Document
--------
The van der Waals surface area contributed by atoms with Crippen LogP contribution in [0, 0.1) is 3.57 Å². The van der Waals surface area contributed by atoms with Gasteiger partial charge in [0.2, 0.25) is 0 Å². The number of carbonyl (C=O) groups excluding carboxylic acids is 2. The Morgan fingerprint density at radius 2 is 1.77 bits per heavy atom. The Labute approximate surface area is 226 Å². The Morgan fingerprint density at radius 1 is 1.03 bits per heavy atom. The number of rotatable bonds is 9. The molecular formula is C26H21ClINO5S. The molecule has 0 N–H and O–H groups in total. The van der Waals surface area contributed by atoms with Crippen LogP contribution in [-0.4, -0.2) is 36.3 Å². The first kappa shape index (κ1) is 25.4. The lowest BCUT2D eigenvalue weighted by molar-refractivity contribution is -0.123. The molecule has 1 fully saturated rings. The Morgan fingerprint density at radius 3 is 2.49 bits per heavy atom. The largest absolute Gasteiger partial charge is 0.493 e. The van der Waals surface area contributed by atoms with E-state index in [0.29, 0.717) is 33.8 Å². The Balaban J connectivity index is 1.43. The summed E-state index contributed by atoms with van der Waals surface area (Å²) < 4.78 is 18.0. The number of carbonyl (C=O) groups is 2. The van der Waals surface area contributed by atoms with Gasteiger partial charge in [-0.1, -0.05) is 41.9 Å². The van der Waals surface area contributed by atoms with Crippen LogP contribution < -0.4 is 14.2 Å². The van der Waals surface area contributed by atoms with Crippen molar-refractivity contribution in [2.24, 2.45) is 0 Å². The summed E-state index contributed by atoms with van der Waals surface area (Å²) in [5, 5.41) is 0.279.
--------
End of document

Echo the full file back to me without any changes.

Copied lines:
The van der Waals surface area contributed by atoms with Crippen LogP contribution in [0, 0.1) is 3.57 Å². The van der Waals surface area contributed by atoms with Gasteiger partial charge in [0.2, 0.25) is 0 Å². The number of carbonyl (C=O) groups excluding carboxylic acids is 2. The Morgan fingerprint density at radius 2 is 1.77 bits per heavy atom. The Labute approximate surface area is 226 Å². The Morgan fingerprint density at radius 1 is 1.03 bits per heavy atom. The number of rotatable bonds is 9. The molecular formula is C26H21ClINO5S. The molecule has 0 N–H and O–H groups in total. The van der Waals surface area contributed by atoms with Crippen LogP contribution in [-0.4, -0.2) is 36.3 Å². The first kappa shape index (κ1) is 25.4. The lowest BCUT2D eigenvalue weighted by molar-refractivity contribution is -0.123. The molecule has 1 fully saturated rings. The Morgan fingerprint density at radius 3 is 2.49 bits per heavy atom. The largest absolute Gasteiger partial charge is 0.493 e. The van der Waals surface area contributed by atoms with E-state index in [0.29, 0.717) is 33.8 Å². The Balaban J connectivity index is 1.43. The summed E-state index contributed by atoms with van der Waals surface area (Å²) < 4.78 is 18.0. The number of carbonyl (C=O) groups is 2. The van der Waals surface area contributed by atoms with Gasteiger partial charge in [-0.1, -0.05) is 41.9 Å². The van der Waals surface area contributed by atoms with Crippen LogP contribution < -0.4 is 14.2 Å². The van der Waals surface area contributed by atoms with Crippen molar-refractivity contribution in [2.24, 2.45) is 0 Å². The summed E-state index contributed by atoms with van der Waals surface area (Å²) in [5, 5.41) is 0.279.